If there's one thing I love to do as a photographer, it's to venture out and capture images of rustic life in the villages. A terrific place to do this is Ikei Island on the east coast of Okinawa, accessible by causeway from Uruma City. I was only there for a morning and had other business to attend to, but I brought my camera bag along in the hope that I'd find something worth shooting. Intuition paid off. In the brief time I had, I managed to acquire some pictures I really like.
The first thing I went looking for was a set of Shisa Lions. These aren't hard to find in Okinawa, where they guard the entrances of just about every house and apartment, but the kind of beautiful background I like to shoot has proved more elusive. Fortunately, Ikei Island offered up exactly what I was looking for on a nice bright day perfect for shooting.
Generally, shisas are found in pairs, one on each side of the gate leading to the front door of the house. Sometimes, they are found on the roof as well. I wanted to frame the shisas in such a way that both were in the frame, but only the near shisa was in sharp focus. I also wanted the background out of focus, but not so soft that the texture of the trees would be lost. Shooting fully extended with a 55-200 EF lens on my Canon 5D Mk2, I managed to get what I was after, with some nice bokeh to boot. I used ISO 400 so I could set a fast enough shutter to reduce camera shake and shot at f/5.6, which for this lens at 200mm is wide open. The image was cropped and processed gently in Adobe Lightroom.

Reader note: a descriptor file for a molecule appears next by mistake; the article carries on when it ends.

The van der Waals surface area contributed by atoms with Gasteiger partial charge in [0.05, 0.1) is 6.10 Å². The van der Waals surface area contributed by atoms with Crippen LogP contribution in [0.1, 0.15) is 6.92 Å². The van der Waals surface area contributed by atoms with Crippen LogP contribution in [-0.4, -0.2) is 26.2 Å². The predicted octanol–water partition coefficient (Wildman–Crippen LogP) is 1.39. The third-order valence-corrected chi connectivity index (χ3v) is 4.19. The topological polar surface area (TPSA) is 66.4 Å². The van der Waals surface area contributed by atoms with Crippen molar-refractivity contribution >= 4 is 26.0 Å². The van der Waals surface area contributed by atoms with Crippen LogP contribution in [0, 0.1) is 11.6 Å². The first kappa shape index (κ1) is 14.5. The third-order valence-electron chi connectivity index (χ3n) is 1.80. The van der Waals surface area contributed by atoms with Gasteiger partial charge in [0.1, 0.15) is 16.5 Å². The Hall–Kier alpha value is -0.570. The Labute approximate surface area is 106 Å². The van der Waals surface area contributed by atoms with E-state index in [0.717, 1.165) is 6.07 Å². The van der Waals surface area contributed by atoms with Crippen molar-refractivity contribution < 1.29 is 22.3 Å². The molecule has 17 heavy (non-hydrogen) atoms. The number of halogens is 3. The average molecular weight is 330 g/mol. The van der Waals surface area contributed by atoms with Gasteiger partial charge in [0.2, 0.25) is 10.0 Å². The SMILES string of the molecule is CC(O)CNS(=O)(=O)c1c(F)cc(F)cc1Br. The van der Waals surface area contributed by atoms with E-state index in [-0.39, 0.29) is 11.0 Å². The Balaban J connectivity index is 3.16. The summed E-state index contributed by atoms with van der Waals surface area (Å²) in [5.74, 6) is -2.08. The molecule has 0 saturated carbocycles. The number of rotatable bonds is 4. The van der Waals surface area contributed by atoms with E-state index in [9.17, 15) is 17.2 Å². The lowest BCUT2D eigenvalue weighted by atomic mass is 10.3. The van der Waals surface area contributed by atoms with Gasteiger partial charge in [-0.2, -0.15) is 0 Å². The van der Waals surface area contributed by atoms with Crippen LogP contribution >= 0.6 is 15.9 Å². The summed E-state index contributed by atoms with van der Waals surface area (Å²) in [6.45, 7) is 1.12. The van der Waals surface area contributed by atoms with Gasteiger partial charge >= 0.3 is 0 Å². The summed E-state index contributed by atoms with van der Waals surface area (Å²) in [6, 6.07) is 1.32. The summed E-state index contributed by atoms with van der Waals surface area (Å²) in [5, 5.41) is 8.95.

After I nailed enough two-shots to satisfy me, I looked for a single, ideally a closeup. It's not always easy to find pleasing foreground, but Ikei Island gave me exactly what I was looking for. This subject of this shot is the far shisa in the photo above, shot from the opposite side, using a manicured tree as green foreground. It puts more depth in the frame, provides additional context and make the picture more intimate. The shisa almost looks like its hiding behind the tree.
Of course, there was a lot more to shoot than shisas. Walking through the narrow roadways, which were blissfully quiet except for the sounds of birds and other tiny critters, I happened upon a mikan tree, the ripe fruit of which was falling to the ground. I wanted a shot that would allow me to capture the timeworn stone of the walls on the opposite side of the road, but which also featured the fruit and other debris in the immediate foreground. In order to enhance the rustic feel, I went for a soft look, shooting full wide at f/4 on my 24-70 Canon zoom lens. My intention was to make one of the oranges perfectly sharp, throwing both the foreground and background out of focus. I further sharpened the center orange in post processing to accentuate the difference and slightly boosted the saturation and luminance of the fruit.
I shot a few more images, which I won't share here today. Unfortunately, time constraints put a limit on the number of exposures I could take, but I'd have to say I'm happy with what I got in the limited time I had. I'm glad I brought my camera!
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My simple blog about the art and science of photography.